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Launch rockets on mount everest

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Its pretty near the middle of the earth, and its the highest point in the earth. Nuff said.
mofosyne, Dec 24 2010


       I doubt this is worth the effort.   

       Everest is 8.8 km high; the lowest practical height for satellites to orbit is about 300km. So the additional elevation of Everest doesn't really make the launch very much easier, but it does make it a lot harder to get the rocket and its supporting gubbins to the launch pad.
Wrongfellow, Dec 24 2010

       "How did you get the rocket to the launch pad?" asked the enthusiastic reporter, still wet behind the ears.
"Rocket," answered the scientist as he turned and walked off into the snow.
st3f, Dec 24 2010

       How about launching them from the exact centre of the earth where there is no gravity? - or is there?
xenzag, Dec 24 2010

       How about space elevator on mount everest? any better?
mofosyne, Dec 24 2010

       How about Lunch rockets instead of "Lauch" rockets?
xenzag, Dec 24 2010

       Kilimanjaro or the Ecuadorian Andes.
nineteenthly, Dec 24 2010

       The best place is actually a mountain in South America the peak of which is 2km further from the centre of the earth than that of Everest. It is also considerably closer to the equator.   

       Anyway, this and variations have been suggested before.   

       My favourite method would be a track that gets the rocket up to a decent speed before ignition shortly before the summit.   

       However, it's still inferior to taking it up to altitude by plane.
marklar, Dec 24 2010

       [21], that is exactly what struck me about the title of this one. There is a difference between launching rockets ON and launching them FROM... isn't there? [ ]
Grogster, Dec 24 2010

       don't forget the rotation of the earth, which helps fling rockets into space, that's why nasa launches from florida, it takes less fuel than launching from russia.
metarinka, Dec 24 2010

       Problem is getting it up there. Launching from the top of Everest would shave a minute or two off your flight time to orbit so you have to look at whether or not it's easier to haul a rocket launch facility to the highest point on earth or just put a few more gallons of fuel or some extra solid rocket boosters on board to do the same job.   

       So is it worth all that trouble to shave a few percentage points off your distance to orbit? Probably not.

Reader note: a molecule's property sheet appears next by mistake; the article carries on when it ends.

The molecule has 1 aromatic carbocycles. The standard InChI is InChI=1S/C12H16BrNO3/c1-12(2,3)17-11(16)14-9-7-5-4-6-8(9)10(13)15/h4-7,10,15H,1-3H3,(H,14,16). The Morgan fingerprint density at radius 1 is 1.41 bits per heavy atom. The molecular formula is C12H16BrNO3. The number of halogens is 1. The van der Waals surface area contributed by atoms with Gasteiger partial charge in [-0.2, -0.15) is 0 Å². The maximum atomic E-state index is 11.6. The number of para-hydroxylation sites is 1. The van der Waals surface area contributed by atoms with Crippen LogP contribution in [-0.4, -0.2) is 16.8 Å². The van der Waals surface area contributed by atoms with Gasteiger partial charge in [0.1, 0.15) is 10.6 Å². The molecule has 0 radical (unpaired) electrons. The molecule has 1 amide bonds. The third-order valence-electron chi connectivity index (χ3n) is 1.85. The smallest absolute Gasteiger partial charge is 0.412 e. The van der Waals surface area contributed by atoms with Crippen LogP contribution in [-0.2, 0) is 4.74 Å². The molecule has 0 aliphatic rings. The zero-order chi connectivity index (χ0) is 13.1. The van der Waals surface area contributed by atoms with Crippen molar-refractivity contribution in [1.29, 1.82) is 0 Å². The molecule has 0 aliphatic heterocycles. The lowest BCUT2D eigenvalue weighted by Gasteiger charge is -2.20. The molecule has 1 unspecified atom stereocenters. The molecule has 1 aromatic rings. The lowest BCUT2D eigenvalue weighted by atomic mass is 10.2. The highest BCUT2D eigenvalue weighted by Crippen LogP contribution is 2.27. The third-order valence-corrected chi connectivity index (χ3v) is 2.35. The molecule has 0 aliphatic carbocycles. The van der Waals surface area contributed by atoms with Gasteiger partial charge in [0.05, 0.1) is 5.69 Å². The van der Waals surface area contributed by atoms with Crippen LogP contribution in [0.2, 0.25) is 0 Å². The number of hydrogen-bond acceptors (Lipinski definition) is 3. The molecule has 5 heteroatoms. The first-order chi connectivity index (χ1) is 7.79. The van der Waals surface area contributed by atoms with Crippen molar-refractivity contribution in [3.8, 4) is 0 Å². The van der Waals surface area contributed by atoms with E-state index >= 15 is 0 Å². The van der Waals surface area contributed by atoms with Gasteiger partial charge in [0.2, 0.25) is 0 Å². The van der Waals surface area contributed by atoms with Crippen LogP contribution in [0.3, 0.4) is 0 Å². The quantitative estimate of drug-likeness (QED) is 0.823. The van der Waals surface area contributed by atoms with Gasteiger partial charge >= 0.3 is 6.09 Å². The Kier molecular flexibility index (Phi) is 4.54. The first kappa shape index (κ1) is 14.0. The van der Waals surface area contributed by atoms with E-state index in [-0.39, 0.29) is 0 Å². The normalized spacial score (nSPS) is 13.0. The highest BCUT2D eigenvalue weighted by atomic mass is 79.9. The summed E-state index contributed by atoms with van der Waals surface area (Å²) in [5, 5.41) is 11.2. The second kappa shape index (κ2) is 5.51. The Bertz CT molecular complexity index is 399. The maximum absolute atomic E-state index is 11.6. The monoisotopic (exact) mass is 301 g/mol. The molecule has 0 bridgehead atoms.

As marklar says, an air breating "first stage" in the form of an aircraft is probably the way to go if you want to save some bucks. Spaceship One used that method (although it's non-orbital) and the Pegasus system works real good. Then of course you need a pretty big plane to carry a million pound rocket into the upper atmosphere. The Antonov for instance would do it, but then you've got to build the thing structurally to be able to fly horizontally in or under the plane until launch and it's got to not fall apart when you drop it. Vertical launched rockets don't need to put too much structure into standing up to lateral loads because the stages are pretty much balanced one on top of another. When they launch, the air pressure pushes the top stages against the lower holding the whole thing together.   

       Point is, there's give and take with every option and when you balance it all out, just building a big enough rocket to be launched from someplace convienient usually turns out the be the way to go.   

       //How about launching them from the exact centre of the earth where there is no gravity? - or is there?//   

       Couple of problems with that, aside from the 5,000 degree temperature is that once you fly up to the Earth's surface the rocket's weight would progressively increase negating any benefit. But yes, if you dug a whole to the center of the earth, figured out a structure strong enough to hold it open against the 4,000 tons per cm or so of pressure, at the beginning of your flight the rocket would just be floating "weightless" in the middle of the Earth.   

       There's still gravity but the pull from the Earth on your rocket would be even on all sides making it float. But there's gravity everywhere. Even when astronauts are in orbit they're not in zero gravity, they're just flying fast enough in a continous circular "fall" that they never hit the ground.
doctorremulac3, Dec 24 2010


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